NASA rules out moving up Atlantis launch date again
BY WILLIAM HARWOOD
STORY WRITTEN FOR CBS NEWS "SPACE PLACE" & USED WITH PERMISSION
Posted: August 3, 2006
As part of NASA's recovery from the Columbia disaster, the agency wants to launch Atlantis in daylight and still have enough light in orbit after the climb to space to permit photo documentation of the foam insulation on the shuttle's external fuel tank.
Because of a potential conflict with launch of a Russian Soyuz spacecraft carrying the station's next full-time crew, Atlantis' launch window currently extends through Sept. 7. NASA managers asked engineers to assess the possibility of launching Atlantis as early as Aug. 26 to maximize their chances of getting the shuttle off before the window closes.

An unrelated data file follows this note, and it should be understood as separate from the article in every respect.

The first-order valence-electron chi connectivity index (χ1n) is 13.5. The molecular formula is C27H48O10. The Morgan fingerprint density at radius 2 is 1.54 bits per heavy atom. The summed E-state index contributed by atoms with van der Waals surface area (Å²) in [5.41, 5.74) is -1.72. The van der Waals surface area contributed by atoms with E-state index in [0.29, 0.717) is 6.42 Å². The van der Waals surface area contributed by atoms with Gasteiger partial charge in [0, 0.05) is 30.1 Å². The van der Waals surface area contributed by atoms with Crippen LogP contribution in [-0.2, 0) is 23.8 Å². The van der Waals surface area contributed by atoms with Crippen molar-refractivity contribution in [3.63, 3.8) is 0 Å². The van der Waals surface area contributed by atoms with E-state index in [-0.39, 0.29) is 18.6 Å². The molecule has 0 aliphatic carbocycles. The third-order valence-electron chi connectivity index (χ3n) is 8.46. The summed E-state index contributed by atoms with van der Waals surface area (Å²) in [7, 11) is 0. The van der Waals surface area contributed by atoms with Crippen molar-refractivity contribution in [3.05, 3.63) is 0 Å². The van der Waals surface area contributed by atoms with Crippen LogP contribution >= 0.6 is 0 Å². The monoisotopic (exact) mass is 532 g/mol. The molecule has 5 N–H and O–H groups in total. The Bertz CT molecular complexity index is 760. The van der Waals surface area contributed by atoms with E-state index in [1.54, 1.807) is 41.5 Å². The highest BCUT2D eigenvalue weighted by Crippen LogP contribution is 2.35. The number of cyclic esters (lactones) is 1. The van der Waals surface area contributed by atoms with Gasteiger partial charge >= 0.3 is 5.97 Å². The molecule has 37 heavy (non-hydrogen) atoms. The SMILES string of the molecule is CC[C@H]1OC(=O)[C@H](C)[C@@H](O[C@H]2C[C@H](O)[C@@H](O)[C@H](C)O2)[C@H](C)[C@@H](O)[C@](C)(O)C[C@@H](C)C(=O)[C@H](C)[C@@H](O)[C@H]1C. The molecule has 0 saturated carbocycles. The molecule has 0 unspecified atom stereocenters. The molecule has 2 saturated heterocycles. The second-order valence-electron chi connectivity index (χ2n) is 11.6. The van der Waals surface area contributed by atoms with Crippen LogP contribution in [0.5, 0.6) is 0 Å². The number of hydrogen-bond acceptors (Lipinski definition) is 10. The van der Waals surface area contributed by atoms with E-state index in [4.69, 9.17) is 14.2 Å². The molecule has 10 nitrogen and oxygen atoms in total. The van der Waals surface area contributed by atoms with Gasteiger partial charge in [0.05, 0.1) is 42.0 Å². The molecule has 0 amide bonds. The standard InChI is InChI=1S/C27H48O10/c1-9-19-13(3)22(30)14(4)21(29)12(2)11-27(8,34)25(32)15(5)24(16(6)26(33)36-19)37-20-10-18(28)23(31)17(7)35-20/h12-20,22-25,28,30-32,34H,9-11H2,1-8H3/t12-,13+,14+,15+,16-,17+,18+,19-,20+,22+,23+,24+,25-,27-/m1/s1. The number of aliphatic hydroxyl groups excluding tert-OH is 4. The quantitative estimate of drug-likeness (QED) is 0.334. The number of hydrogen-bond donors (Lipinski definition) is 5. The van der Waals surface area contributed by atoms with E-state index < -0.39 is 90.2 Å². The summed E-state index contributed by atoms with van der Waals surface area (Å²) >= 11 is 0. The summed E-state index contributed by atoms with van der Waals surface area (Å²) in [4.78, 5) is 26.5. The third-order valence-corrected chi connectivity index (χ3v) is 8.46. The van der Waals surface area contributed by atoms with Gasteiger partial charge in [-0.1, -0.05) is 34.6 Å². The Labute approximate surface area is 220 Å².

That's important because once the August/September window expires, NASA will only have three useable lighted launch days between then and the end of the year - two in late October and one in December.
But as it turns out, critical areas of the tank's insulation - so-called ice-frost ramps and the nearby area where longer protuberance air-load, or PAL, ramps were once in place, will not be sufficiently illuminated on Aug. 26 to permit the sort of photo documentation engineers want.
As a result, NASA is sticking with the Aug. 27 launch target. Barring major problems, that date is expected to become official at the conclusion of a two-day flight readiness review Aug. 16.